I Want to See More

•March 10, 2010 • Leave a Comment

It’s a new semester and no one could be more pleased than me.  I changed teachers and although I admittedly did learn quite a bit last semester, I would have wished for a more enjoyable experience.  This term, I am at a different college and have an amazing, warm, funny, patient and open-minded teacher.  Thank God for Scott Lizama (my teacher) as he has energized my passion for the study of photography and recognizes that there are many definitions to what is a quality picture.  I am having a blast and loving my class…whew!

We have had three assignments thus far and each have been worthy in their own right.  He doesn’t get too philosophical about our assignments, even though he is a thoughtful artist in his own approach to his skill.  The first task was to shoot pictures that demonstrated our understanding of ‘depth of field’–easy peasy.  The second assignment was creating a series of photographs by shooting an overall pic and then dissecting it with four more photographs to demonstrate our ability to perfectly expose and meter.  I chose a old train yard and opted to go a more abstract route with my photos.

Here is an example of depth of field, which when played with can create a type of distortion as you see in this photo.

Sorry–for whatever reason, I can’t get my train shots to upload–I will try later again.

The third assignment was to utilize the HDR software (high dynamic range) to our photos.  At first, I wasn’t convinced HDR was for me, but as I used it with admitted moderation, I found it an interesting way to bring out details that otherwise wouldn’t be seen.  I selected two landscape photographs and three portraits for my HDR critique.  I was pleased and thought the comments in the critique were helpful and something to keep in mind for future shots.  I guess what surprised me was when the teacher said “Your portraits are amazing–they make me want to see more of your work.” I acted all cool, but wanted to jump and down :).

Of course, they aren’t wanting to upload either–gah.

He briefed us on our final project, which we will work on while we are still doing other assignments.  We will be creating a slideshow of our photographs set and relevant to music.  This means that I will need to have a ton of quality pictures–about 1 pic for every 3-4 seconds of the song.  I just spent the morning listening to some of my favorite artists and I hate to admit that I took notice of the length of the songs!  I also know that I don’t want to do photos that are too literal of the song, rather ones that bring the song and photos together in more of a montage spirit.  I have created a short list of Tracy Chapman, Josh Radin and a new musician, Sergey Lazarev.  Sergey has a gorgeous song that is relatively unknown called “Your beautiful”.  I was thinking about putting together a collection of photography of all the women in my life, young, middle age and mature, but still thinking on this one.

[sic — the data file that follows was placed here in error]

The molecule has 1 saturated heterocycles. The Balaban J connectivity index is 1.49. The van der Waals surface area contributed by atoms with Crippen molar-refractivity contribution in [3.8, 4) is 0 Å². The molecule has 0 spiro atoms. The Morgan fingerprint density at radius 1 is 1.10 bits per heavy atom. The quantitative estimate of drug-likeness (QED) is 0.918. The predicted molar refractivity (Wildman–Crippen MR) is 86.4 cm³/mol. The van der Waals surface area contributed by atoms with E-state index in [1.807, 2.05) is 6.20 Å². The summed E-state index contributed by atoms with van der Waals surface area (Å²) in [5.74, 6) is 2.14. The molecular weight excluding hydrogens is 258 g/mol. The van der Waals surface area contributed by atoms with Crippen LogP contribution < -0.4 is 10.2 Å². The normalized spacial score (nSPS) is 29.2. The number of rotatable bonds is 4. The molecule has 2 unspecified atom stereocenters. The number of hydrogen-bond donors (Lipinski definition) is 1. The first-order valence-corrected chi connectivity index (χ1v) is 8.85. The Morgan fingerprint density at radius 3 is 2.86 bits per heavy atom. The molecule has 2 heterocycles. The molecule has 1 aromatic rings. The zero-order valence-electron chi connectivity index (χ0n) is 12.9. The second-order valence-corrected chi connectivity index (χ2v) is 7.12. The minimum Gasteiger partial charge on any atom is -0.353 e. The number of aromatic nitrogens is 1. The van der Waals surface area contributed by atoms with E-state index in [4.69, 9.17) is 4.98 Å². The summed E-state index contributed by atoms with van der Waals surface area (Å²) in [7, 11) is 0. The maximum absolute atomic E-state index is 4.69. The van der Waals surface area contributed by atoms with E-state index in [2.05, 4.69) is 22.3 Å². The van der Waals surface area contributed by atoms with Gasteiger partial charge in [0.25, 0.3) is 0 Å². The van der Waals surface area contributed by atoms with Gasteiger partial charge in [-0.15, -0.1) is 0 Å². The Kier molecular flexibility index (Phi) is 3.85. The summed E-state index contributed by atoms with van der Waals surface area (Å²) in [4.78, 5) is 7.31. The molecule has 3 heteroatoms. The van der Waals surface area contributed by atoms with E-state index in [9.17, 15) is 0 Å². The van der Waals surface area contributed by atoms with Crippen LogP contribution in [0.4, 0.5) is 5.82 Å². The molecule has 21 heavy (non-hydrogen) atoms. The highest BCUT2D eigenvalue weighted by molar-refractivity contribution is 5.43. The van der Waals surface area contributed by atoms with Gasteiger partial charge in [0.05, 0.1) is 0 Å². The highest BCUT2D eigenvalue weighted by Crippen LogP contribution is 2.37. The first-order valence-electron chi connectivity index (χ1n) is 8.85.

To see or not to see…

•January 25, 2010 • Leave a Comment

Now, having shot thousands of photographs of everything from the family dog, weddings to competitive bicycling, I have determined that the most  exciting photography are the moments that capture the spirit of the second….an expression….a glimpse…a gesture.  Photographing a cactus, while beautiful, simply isn’t as inspiring as that click that captures the painful grimace or that joy of winning.  This past weekend I watched (and photographed) a bike race that is called a “criterium” which simply means that the race is much more compact and allows you to view a fair portion of the event unlike most bike races.  It reminded me more of a roller derby where the skaters bump, push and do whatever it takes to win.

Imagine watching an event like this through a set of binoculars and that is pretty much what it feels like to photograph it.  While it allows you to see details, and catch the more raw expressions than without those super lens, it also keeps you from sometimes seeing the bigger picture.  There were a couple of other photographers so, they were ok with me following them around to catch the best angles and shots.  There we were, three of us with our heads buried in our cameras when the race went awry and in an instant we were in the middle of the race.  Some wild riders went wide on the turn and came onto the dirt and of course, there we stood, frozen like statues while a stampede of bicycles rode inches from our sides.  I must admit my heart raced as I realized my predicament…as you can imagine I hauled my ass as quickly as I safely could out of what had turned out to be a danger zone. Next time I will likely remain a resident of the sidewalk.

So, the above picture (of Jason, my son) is my first picture choice for my first assignment of this semester.  The assignment was to take two photos showing full depth of field and one without meaning full clarity of the entire picture and one where only the forefront has clarity…as you can see in this picture the clarity remains fairly strong from the bicycle tire in the front of the picture to Staples in the rear (which is probably a mile+ away).  I chose this picture, not only because it is of my son, but I love the shadow the bicycle shadow as well as the expression on his face–the face of a tough rider in a tough race.  I opted to convert it to black and white because the colors were so beautiful that I felt it took away from the ruggedness of the actual event.

This picture (above) is an example of Depth of Field (dof) that has chosen to provide more intense focus on the foreground.  You can see that the further you look into the photo, the more blurry it becomes.  This is a choice, not a mistake.  Personally, these are my favorite type of photographs because they put the focus on the subject versus the incidental surroundings and/or backgrounds.  In this photograph, I don’t know the riders, but I really liked their expressiveness, the multitude of bicycle shadows and the intense clustering of the bicycles themselves.

On a different note, it was fun to see a Jason’s friend win the highly competitive race–way to go Jon….

Just a couple of more “arty” photos that I thought turned out interesting…

and

Hahaha…couldn’t resist the sun kissed cacti….yes, they are still beautiful too.

Lessons Learned at My First Wedding

•January 21, 2010 • 3 Comments

The Bride and Groom